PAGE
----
Daily gold savings app Jar on Wednesday said it has raised $4.5 million from a clutch of high profile investors like Arkam, WEH, Tribe Capital and angel investors including CRED’s Kunal Shah, Xiaomi’s Alvin Tse, and Stonks’s Ali Moiz.
Jar was founded by Nishchay AG, one of the founding members of mobility startup Bounce and Misbah Ashraf, who founded social commerce startup Marsplay, which was sold to Foxy last year.
Jar’s premise is simple. It estimates that more than 900 million Indians have a bank account but only about 30 million of them make any kind of investment.
Jar wants to solve that by allowing users to start investing from as low as Re 1 and invests that money in digital gold. Gold, because it is an investment that is universally understood in India, reckons Jar. Importantly, thanks to the sentiments attached to gold, short term swings in price here are far more tolerable as compared to say, stocks on mutual funds. In other words, gold automatically attracts investors with a long term view.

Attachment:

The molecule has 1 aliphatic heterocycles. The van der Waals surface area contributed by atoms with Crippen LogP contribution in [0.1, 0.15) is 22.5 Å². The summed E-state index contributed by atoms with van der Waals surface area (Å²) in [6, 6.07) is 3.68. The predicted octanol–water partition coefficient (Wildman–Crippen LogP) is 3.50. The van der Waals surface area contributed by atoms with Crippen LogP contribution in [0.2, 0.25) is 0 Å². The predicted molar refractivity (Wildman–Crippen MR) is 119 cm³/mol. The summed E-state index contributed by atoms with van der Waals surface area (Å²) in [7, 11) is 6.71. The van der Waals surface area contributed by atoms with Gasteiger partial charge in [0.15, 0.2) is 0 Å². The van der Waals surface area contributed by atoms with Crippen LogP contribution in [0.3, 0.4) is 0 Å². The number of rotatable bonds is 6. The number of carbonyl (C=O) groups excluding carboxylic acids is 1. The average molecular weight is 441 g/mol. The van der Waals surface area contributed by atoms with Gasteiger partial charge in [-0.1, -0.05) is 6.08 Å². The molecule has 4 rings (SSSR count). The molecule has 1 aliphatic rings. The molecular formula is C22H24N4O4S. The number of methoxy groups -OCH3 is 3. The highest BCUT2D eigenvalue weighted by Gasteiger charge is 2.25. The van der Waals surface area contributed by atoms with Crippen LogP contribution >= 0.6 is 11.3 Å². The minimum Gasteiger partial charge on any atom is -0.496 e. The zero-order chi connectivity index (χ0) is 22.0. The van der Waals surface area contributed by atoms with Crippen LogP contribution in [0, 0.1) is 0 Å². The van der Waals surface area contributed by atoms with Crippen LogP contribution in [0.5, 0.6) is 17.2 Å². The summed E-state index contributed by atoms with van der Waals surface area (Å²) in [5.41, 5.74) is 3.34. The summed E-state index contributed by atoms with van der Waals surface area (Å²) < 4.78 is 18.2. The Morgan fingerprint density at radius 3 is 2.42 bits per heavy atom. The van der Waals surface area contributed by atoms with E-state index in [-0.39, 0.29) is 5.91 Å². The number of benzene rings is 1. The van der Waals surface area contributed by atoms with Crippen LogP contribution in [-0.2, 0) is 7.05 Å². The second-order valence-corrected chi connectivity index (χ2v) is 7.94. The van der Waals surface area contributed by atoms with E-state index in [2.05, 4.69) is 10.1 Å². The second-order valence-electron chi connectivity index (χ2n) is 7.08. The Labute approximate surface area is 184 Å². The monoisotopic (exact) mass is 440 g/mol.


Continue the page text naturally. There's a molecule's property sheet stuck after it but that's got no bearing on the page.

Jar can also detect expenses from a user’s SMS folder and round it off to the nearest 10 to generate a spare change for each of their expenses.
For instance, if a user has spent 27 rupees on a transaction, the app rounds up that money to the nearest 10th — which is 30 rupees in this case and invests the difference (3 rupees) in digital gold. The company gets a commission from its supply-side i.e. SafeGold.
The whole process is automated, as users can also set up a recurring payment method that for now works with Paytm. And it appears that the idea is finding takers. Since its launch three months ago, the company claims that the Jar app has grown consistently by 350% each month.
However, there is more to come. The founders said gold is only the first financial instrument in Jar’s journey. They plan to expand their offerings in the near future. They said they will invest the new funds to grow their team and build more products.
Jar doesn’t have direct competitors in India but is based on an idea similar to Acorns and Stash in the US.
While digital gold is catching on in India, every startup will face the issue of trust, when handling gold for customers. They have gone about earning that trust in various ways, be it through partners (Paytm and SafeGold in case of Jar) or by earning it, which is a long road.
It’s an area that is likely to be the biggest challenge for Jar too, especially since it targets users who one could argue have found it tough to even access or trust the vast banking system of the country, per Jar’s own statement. How Jar does that, and how investors reward the firm for doing that, should be the story to watch here in time.